Legislative Assembly for the ACT: 2021 Week 04 Hansard (Wednesday, 21 April 2021) . . Page.. 1025 ..
allows OneLink to partner with services, provide innovative and flexible solutions to homelessness, and address service gaps, such as establishing a dedicated LGBTIQ+ accommodation and outreach support service. I commend OneLink for their work so far in supporting 59 householders, including 22 families, experiencing domestic and family violence as at 31 March 2021.
This budget continues to build on the ACT housing strategy as part of the ongoing commitment, since 2018, to reduce homelessness in Canberra. Far from just using words, this is a real, demonstrative commitment to reducing homelessness in the ACT.
Debate (on motion by Mr Gentleman) adjourned to the next sitting.
Motion (by Mr Gentleman) proposed:
That the Assembly do now adjourn.
Mr Neville Layt—tribute
MR PARTON (Brindabella) (6.26): I rise today to remember one of the wonderful characters of our racing community who we sadly lost yesterday. I was genuinely devastated to hear this morning that we lost the great man Neville Layt yesterday. He passed away at Canberra Hospital with his loving wife, Barbara, by his side.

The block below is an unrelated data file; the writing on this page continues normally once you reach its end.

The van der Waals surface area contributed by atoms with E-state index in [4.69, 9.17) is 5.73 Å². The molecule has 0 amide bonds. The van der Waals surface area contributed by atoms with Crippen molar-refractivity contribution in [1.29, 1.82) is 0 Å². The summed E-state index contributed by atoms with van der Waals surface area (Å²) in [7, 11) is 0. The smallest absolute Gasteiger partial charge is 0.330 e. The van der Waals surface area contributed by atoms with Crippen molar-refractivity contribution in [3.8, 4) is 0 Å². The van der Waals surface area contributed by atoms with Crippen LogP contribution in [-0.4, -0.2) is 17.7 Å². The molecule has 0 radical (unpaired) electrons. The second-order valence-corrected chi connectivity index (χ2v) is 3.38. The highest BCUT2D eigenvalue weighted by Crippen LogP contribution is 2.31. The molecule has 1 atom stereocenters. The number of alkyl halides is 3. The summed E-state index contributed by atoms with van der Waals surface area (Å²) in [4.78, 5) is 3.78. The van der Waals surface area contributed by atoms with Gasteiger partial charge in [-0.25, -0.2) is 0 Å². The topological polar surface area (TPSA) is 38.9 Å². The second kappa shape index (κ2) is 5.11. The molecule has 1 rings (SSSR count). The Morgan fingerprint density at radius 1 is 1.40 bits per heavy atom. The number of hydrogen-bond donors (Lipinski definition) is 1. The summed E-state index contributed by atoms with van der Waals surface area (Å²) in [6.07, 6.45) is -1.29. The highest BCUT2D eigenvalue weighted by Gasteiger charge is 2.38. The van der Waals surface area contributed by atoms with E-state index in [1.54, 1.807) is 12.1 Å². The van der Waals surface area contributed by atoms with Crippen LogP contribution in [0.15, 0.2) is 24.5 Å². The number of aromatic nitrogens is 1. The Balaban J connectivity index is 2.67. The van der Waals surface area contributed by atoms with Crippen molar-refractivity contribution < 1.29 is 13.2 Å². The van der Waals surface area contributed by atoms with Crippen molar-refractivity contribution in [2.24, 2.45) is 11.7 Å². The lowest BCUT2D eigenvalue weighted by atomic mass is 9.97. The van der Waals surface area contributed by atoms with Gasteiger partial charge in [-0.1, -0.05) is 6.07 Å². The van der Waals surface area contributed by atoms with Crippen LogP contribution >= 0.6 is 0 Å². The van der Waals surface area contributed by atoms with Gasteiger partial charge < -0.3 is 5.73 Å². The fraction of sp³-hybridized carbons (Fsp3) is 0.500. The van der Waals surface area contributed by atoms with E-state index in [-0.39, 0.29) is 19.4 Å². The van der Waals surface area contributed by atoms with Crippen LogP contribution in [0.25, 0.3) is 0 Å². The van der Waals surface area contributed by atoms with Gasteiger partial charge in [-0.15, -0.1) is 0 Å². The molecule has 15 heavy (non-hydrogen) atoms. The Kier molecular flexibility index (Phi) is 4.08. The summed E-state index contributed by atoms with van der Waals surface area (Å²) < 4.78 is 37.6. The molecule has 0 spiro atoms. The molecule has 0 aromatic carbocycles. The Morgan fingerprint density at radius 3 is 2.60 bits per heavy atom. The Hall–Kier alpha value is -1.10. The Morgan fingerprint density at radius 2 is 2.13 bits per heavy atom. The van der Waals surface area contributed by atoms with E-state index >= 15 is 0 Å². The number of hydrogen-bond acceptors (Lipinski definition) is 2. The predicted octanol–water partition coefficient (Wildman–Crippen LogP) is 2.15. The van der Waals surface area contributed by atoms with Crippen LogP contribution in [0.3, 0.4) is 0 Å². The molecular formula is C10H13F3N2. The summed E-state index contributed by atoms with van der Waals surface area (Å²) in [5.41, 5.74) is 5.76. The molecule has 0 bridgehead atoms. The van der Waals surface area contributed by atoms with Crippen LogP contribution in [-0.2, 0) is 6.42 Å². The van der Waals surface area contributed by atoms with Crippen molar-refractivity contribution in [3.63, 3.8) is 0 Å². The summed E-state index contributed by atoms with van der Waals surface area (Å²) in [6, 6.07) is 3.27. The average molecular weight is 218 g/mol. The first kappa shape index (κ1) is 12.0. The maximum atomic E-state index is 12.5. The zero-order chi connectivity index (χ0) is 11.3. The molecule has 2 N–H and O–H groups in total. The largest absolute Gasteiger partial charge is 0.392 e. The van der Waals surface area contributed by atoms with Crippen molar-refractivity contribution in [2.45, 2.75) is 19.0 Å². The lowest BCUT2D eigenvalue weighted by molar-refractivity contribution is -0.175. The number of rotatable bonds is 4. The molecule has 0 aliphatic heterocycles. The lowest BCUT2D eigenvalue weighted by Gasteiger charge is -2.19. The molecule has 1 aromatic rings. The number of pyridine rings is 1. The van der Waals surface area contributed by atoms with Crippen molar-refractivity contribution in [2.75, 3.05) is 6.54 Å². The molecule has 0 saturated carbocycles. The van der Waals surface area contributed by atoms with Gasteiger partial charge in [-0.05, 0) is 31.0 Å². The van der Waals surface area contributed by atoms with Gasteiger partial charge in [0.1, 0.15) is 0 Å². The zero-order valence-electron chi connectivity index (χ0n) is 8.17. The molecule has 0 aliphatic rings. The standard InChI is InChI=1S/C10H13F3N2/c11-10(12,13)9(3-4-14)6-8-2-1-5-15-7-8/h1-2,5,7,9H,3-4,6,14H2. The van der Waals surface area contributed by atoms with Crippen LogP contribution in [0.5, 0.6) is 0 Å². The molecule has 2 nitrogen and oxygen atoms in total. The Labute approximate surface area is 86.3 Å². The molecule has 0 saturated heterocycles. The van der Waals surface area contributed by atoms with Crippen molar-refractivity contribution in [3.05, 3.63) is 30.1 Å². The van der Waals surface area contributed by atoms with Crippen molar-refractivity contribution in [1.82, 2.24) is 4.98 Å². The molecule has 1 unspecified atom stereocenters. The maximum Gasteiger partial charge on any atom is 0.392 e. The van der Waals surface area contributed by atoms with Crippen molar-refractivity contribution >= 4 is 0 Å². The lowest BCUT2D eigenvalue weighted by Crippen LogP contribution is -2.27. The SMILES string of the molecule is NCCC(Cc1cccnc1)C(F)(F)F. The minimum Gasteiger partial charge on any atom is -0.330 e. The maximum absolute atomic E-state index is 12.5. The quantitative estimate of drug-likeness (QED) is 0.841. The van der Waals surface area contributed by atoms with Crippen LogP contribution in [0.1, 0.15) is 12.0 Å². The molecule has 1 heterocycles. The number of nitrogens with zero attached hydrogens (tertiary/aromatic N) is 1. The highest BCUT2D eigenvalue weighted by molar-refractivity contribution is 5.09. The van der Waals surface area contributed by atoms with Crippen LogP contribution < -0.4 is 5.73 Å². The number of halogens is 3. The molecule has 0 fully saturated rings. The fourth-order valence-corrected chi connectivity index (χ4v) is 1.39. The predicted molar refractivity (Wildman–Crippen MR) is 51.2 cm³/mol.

It is not going to be the same at the racetrack without Nifty. He was a link to a bygone era. There was nothing flash about Neville; he was just a pure down to earth racing bloke. From my dealings with him it was very clear to me that he was a gentle family man. I am sure that he was most comfortable when surrounded by the ones he loved in his home.
There were many challenges for Neville and his family along the way, challenges that would have destroyed many families. Tragically, Barb and Neville lost their son Jamie in 2002 in very tragic circumstances. I am sure that it even marred Neville’s time in the racing game from that point. I know Barb did not go to the races for 10 years after Jamie’s death.
I have known Neville for a little over a decade. He had a razor-sharp wit, a very cheeky grin. He sported a face that told a thousand stories without even opening his mouth. He was always very, very, black and white—if you asked him a question, he would tell you the answer; and if he thought you were a dill, he would just tell you straight up.
I still remember Neville telling me about this little chestnut filly he had that he was setting for the Black Opal, a race he had already won three years earlier. He was so full of praise for this filly that I could not help but think that he was overplaying his hand somewhat. He was not. The filly was Karuta Queen. History shows that Karuta Queen narrowly missed out on the Black Opal but she went on to win the Magic Millions.